Dealing with unpredictability in energy trading

When buying energy, you inevitably have to take energy trading decisions. In deregulated electricity and natural gas markets, the commodity value of the energy is linked to the underlying wholesale markets. On these over-the-counter (OTC) and exchange traded markets, the price of energy moves up and down. Buying energy means taking decisions on whether to fix the price or not and if you fix, whether to do it today or tomorrow. In volatile markets, these decisions can cause large variations in your energy costs.


Most buyers of large volumes of energy have clearly understood that the timing of your price fixings is the most important factor determining how much you will pay. They have put in place contracts with suppliers that offer them flexibility for the fixing of the wholesale value, contracts that allow you to fix in different moments on the different forward products and/or leave volumes open for spot indexation.

In most mature deregulated energy markets, the users are well accustomed to working with such products. But in countries where the deregulation is more recent, we still find that many industrial consumers have resistance towards this energy trading activity. They call it “speculative”, confusing trading with speculation. Energy trading is an inevitable component of buying energy in a deregulated market. You have to take decisions on whether you fix your prices or not in a market that moves up and down. That’s trading, whether you like it or not.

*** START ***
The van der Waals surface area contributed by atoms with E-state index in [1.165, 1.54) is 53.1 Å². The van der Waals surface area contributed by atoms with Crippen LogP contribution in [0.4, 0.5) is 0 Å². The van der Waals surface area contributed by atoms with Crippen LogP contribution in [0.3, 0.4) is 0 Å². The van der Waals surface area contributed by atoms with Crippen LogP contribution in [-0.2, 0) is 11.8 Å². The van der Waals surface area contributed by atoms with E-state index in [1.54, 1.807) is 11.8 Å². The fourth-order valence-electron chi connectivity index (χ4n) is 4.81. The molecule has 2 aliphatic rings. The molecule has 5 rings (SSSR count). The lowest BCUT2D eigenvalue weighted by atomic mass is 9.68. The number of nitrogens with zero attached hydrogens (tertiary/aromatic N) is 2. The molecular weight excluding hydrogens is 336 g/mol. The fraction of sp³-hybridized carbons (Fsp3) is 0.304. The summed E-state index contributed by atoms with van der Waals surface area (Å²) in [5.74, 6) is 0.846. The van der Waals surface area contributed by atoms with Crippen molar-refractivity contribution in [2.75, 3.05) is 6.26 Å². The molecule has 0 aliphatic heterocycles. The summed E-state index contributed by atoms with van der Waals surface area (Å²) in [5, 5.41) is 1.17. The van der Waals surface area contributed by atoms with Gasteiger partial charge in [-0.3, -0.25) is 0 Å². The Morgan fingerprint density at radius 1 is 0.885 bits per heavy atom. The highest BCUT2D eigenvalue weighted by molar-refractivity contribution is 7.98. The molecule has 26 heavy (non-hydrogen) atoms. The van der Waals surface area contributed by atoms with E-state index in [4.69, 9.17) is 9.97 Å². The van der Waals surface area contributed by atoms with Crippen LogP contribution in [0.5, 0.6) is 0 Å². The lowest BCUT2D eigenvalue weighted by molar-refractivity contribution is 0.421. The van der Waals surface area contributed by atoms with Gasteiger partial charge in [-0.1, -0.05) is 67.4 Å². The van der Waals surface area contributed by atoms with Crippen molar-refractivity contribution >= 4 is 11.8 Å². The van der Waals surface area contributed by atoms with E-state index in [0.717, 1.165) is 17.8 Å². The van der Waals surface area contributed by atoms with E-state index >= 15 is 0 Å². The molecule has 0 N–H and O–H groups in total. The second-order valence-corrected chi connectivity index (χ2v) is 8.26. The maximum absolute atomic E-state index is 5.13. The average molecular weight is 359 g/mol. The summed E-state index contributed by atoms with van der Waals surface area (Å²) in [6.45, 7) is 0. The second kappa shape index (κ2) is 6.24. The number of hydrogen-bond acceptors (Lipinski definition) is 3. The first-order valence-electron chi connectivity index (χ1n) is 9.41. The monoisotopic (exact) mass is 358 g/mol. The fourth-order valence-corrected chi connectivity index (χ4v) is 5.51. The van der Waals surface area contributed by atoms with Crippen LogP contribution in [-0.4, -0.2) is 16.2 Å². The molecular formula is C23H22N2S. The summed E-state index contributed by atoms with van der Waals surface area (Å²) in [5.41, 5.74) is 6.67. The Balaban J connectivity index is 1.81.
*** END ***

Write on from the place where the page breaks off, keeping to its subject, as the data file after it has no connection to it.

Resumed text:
As trading is not a natural environment for industrials, we see many of them struggling to find the right approach to it. This struggle has a lot to do with people’s attitude to unpredictability.  Energy markets are unpredictable. 95% of the energy buyers that we talk with acknowledge that.

5% of the buyers: you can predict energy prices

5% don’t. They think that you can ‘crack the code’, that there are mathematical laws determining the movements of energy markets. That you can unveil these laws and use that mathematical information to take decisions on whether to fix or not.

The popular argument for debunking that illusion of predictability is simple. If you would have cracked the code for predicting energy prices, why would you be an energy buyer? You would much better become a real trader, buy and sell speculative volumes and earn yourself a villa in the Bahamas. And any consultant or portfolio manager that has a forecasting that actually works would be very stupid if he or she sells it to an industrial client for a few thousand euros or dollars.

Energy markets are unpredictable. The supply and demand equation is extremely complex. The number of variables is very high and the interactions between them are not simple causal relationships. Most forecasting models are based on mathematic wizardry that unveils correlations. However, analysis shows that these correlations change over time, so a current correlation cannot be used to predict the future. Moreover, even if a correlation would be constant, e.g. between the price of electricity and natural gas, this knowledge doesn’t help you very much. It just tells you that one unknown factor (the future electricity price) is correlated to another unknown factor (the future gas price).